LeeAnn Webster spent a week in Costa Rico in August 2007 working side-by-side with members of a village painting a community center and digging irrigation ditches.
She ate lunch and dinner with the village residents, and learned first-hand about their culture.
In 2008 she volunteered in an orphanage in Peru. Families living in the nearby mountains used the orphanage as a place for their children to live during the week so they could attend school. She also helped build clay stoves for those families.
These trips were possible because of her involvement in Globe Aware, a nonprofit 501(c)(3) develops short-term volunteer programs in international environments that encourage people to immerse themselves in a unique way of giving back.
Every activity is intended to promote cultural awareness and/or promote sustainability, according to globeaware.org. Chosen projects meet several criteria: safe, culturally interesting, genuinely beneficial to a needy community, and involve significant interaction with the host community.
The organization has no political or religious affiliation, and volunteers help to empower the host communities in creating renewable, sustainable programs, according to the site.
Webster, assistant director of marketing and business development at Mayer Brown, said each trip really changed her and how she lives her life. She typically spends one week working with Globe Aware, and a second week traveling on her own.
Most programs, she said, cost about $1,100 a week, and that includes accommodations and food for the week. But those who participate must also pay for airfare, but it's tax-deductible.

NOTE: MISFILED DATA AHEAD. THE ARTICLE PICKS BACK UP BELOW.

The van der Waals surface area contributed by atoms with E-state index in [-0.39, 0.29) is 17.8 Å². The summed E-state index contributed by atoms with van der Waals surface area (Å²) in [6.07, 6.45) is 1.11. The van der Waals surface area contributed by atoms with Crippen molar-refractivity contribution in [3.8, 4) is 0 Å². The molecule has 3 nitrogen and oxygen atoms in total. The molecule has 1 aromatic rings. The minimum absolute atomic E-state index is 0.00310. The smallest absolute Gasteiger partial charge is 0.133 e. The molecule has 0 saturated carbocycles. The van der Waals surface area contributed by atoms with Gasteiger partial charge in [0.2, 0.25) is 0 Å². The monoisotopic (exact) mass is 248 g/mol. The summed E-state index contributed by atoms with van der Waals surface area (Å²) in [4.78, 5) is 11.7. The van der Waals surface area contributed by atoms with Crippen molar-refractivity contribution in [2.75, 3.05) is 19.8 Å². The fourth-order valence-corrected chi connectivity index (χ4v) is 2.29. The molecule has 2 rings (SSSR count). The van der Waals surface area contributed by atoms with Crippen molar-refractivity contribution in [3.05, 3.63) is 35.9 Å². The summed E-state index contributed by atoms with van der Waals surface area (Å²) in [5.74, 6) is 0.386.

She said Globe Aware really strives to put the money it receives back into community the volunteers are working in. She plans to go this year back to Costa Rico, but this time will work with a coastal program involving sea turtles. And she will bring her nephew, who just graduated from high school.
Globe Aware could be an option for those lawyers in-between jobs.
"It's going to give them a unique experience, especially if they've never traveled somewhere like that, and an understanding of how these people live, how a different government structure or different supply structure can affect what you're able to do," she said.
"As a new attorney you suddenly get on [your firm's] timetable... Your life really becomes usurped by the firm. This is their last opportunity to do something totally for them to help them gain a different perspective, and I think give them a different view of the world at really unique time. It's hard to break away after you start practicing.
"And in the jungles of Costa Rico your BlackBerry doesn't work. That is another reason I like these trips. You can really get away."